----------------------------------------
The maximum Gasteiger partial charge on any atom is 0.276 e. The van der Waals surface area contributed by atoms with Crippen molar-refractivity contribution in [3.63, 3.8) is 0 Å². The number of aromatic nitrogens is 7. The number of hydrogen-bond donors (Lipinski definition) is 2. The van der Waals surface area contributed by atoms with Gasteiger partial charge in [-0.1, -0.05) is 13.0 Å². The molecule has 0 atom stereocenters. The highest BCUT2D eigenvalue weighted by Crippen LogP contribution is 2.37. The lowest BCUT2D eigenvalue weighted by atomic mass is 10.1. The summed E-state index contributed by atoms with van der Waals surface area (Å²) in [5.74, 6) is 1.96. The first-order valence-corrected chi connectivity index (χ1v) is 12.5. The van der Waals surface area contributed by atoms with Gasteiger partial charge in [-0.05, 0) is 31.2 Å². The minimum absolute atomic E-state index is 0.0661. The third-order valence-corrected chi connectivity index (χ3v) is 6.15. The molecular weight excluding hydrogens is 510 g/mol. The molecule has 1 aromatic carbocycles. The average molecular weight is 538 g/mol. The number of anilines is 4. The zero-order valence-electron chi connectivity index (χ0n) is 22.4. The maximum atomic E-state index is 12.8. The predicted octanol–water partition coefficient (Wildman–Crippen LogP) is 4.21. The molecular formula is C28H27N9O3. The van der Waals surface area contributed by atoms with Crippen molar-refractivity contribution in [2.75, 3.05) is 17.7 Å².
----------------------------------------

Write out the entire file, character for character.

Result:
The maximum Gasteiger partial charge on any atom is 0.276 e. The van der Waals surface area contributed by atoms with Crippen molar-refractivity contribution in [3.63, 3.8) is 0 Å². The number of aromatic nitrogens is 7. The number of hydrogen-bond donors (Lipinski definition) is 2. The van der Waals surface area contributed by atoms with Gasteiger partial charge in [-0.1, -0.05) is 13.0 Å². The molecule has 0 atom stereocenters. The highest BCUT2D eigenvalue weighted by Crippen LogP contribution is 2.37. The lowest BCUT2D eigenvalue weighted by atomic mass is 10.1. The summed E-state index contributed by atoms with van der Waals surface area (Å²) in [5.74, 6) is 1.96. The first-order valence-corrected chi connectivity index (χ1v) is 12.5. The van der Waals surface area contributed by atoms with Gasteiger partial charge in [-0.05, 0) is 31.2 Å². The minimum absolute atomic E-state index is 0.0661. The third-order valence-corrected chi connectivity index (χ3v) is 6.15. The molecular weight excluding hydrogens is 510 g/mol. The molecule has 1 aromatic carbocycles. The average molecular weight is 538 g/mol. The number of anilines is 4. The zero-order valence-electron chi connectivity index (χ0n) is 22.4. The maximum atomic E-state index is 12.8. The predicted octanol–water partition coefficient (Wildman–Crippen LogP) is 4.21. The molecular formula is C28H27N9O3. The van der Waals surface area contributed by atoms with Crippen molar-refractivity contribution in [2.75, 3.05) is 17.7 Å².